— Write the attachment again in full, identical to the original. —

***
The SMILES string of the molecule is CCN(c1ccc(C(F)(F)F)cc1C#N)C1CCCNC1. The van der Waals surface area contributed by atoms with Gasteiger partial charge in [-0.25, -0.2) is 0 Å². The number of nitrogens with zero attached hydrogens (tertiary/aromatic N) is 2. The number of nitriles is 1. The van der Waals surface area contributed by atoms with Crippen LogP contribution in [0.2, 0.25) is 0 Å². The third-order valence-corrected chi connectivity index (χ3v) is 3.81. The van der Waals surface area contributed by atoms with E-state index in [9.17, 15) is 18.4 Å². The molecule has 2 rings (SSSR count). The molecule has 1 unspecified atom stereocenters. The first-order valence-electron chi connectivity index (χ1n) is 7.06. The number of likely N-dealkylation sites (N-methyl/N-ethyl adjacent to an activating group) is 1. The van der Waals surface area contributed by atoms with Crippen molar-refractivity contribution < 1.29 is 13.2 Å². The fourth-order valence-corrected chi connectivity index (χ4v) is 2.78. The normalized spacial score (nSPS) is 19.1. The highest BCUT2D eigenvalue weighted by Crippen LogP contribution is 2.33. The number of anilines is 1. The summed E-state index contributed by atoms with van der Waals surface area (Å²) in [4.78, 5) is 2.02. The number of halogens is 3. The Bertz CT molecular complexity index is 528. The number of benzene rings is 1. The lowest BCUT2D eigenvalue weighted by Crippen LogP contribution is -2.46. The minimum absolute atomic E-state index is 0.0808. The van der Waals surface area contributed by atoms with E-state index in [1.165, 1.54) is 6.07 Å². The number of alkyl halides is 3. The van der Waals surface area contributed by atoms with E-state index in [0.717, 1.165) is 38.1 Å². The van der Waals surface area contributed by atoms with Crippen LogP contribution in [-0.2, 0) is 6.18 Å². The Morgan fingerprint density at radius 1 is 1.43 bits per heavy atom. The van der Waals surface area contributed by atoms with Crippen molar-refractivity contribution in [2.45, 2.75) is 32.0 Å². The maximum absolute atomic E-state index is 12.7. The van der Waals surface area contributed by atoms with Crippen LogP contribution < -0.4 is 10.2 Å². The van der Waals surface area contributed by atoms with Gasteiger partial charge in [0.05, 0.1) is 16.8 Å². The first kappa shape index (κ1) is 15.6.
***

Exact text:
The SMILES string of the molecule is CCN(c1ccc(C(F)(F)F)cc1C#N)C1CCCNC1. The van der Waals surface area contributed by atoms with Gasteiger partial charge in [-0.25, -0.2) is 0 Å². The number of nitrogens with zero attached hydrogens (tertiary/aromatic N) is 2. The number of nitriles is 1. The van der Waals surface area contributed by atoms with Crippen LogP contribution in [0.2, 0.25) is 0 Å². The third-order valence-corrected chi connectivity index (χ3v) is 3.81. The van der Waals surface area contributed by atoms with E-state index in [9.17, 15) is 18.4 Å². The molecule has 2 rings (SSSR count). The molecule has 1 unspecified atom stereocenters. The first-order valence-electron chi connectivity index (χ1n) is 7.06. The number of likely N-dealkylation sites (N-methyl/N-ethyl adjacent to an activating group) is 1. The van der Waals surface area contributed by atoms with Crippen molar-refractivity contribution < 1.29 is 13.2 Å². The fourth-order valence-corrected chi connectivity index (χ4v) is 2.78. The normalized spacial score (nSPS) is 19.1. The highest BCUT2D eigenvalue weighted by Crippen LogP contribution is 2.33. The number of anilines is 1. The summed E-state index contributed by atoms with van der Waals surface area (Å²) in [4.78, 5) is 2.02. The number of halogens is 3. The Bertz CT molecular complexity index is 528. The number of benzene rings is 1. The lowest BCUT2D eigenvalue weighted by Crippen LogP contribution is -2.46. The minimum absolute atomic E-state index is 0.0808. The van der Waals surface area contributed by atoms with E-state index in [1.165, 1.54) is 6.07 Å². The number of alkyl halides is 3. The van der Waals surface area contributed by atoms with E-state index in [0.717, 1.165) is 38.1 Å². The van der Waals surface area contributed by atoms with Crippen LogP contribution in [-0.2, 0) is 6.18 Å². The Morgan fingerprint density at radius 1 is 1.43 bits per heavy atom. The van der Waals surface area contributed by atoms with Crippen molar-refractivity contribution in [2.45, 2.75) is 32.0 Å². The maximum absolute atomic E-state index is 12.7. The van der Waals surface area contributed by atoms with Crippen LogP contribution < -0.4 is 10.2 Å². The van der Waals surface area contributed by atoms with Gasteiger partial charge in [0.05, 0.1) is 16.8 Å². The first kappa shape index (κ1) is 15.6.